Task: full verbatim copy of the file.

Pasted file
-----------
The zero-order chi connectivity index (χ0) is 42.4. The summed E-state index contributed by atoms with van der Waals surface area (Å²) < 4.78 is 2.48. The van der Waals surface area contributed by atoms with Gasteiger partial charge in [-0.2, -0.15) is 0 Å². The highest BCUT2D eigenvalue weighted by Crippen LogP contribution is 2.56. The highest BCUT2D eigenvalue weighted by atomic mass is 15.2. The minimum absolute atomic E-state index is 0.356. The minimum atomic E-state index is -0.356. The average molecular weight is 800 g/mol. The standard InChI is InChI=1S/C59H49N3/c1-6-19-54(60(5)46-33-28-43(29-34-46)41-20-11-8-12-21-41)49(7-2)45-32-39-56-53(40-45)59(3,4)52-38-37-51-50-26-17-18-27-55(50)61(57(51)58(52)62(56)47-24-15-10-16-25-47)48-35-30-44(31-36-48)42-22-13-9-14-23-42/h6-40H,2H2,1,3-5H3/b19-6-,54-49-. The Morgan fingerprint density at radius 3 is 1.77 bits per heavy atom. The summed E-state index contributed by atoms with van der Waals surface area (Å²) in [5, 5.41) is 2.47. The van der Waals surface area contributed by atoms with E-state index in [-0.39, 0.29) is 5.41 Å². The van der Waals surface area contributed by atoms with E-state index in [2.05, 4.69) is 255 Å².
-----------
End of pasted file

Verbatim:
The zero-order chi connectivity index (χ0) is 42.4. The summed E-state index contributed by atoms with van der Waals surface area (Å²) < 4.78 is 2.48. The van der Waals surface area contributed by atoms with Gasteiger partial charge in [-0.2, -0.15) is 0 Å². The highest BCUT2D eigenvalue weighted by Crippen LogP contribution is 2.56. The highest BCUT2D eigenvalue weighted by atomic mass is 15.2. The minimum absolute atomic E-state index is 0.356. The minimum atomic E-state index is -0.356. The average molecular weight is 800 g/mol. The standard InChI is InChI=1S/C59H49N3/c1-6-19-54(60(5)46-33-28-43(29-34-46)41-20-11-8-12-21-41)49(7-2)45-32-39-56-53(40-45)59(3,4)52-38-37-51-50-26-17-18-27-55(50)61(57(51)58(52)62(56)47-24-15-10-16-25-47)48-35-30-44(31-36-48)42-22-13-9-14-23-42/h6-40H,2H2,1,3-5H3/b19-6-,54-49-. The Morgan fingerprint density at radius 3 is 1.77 bits per heavy atom. The summed E-state index contributed by atoms with van der Waals surface area (Å²) in [5, 5.41) is 2.47. The van der Waals surface area contributed by atoms with E-state index in [-0.39, 0.29) is 5.41 Å². The van der Waals surface area contributed by atoms with E-state index in [2.05, 4.69) is 255 Å².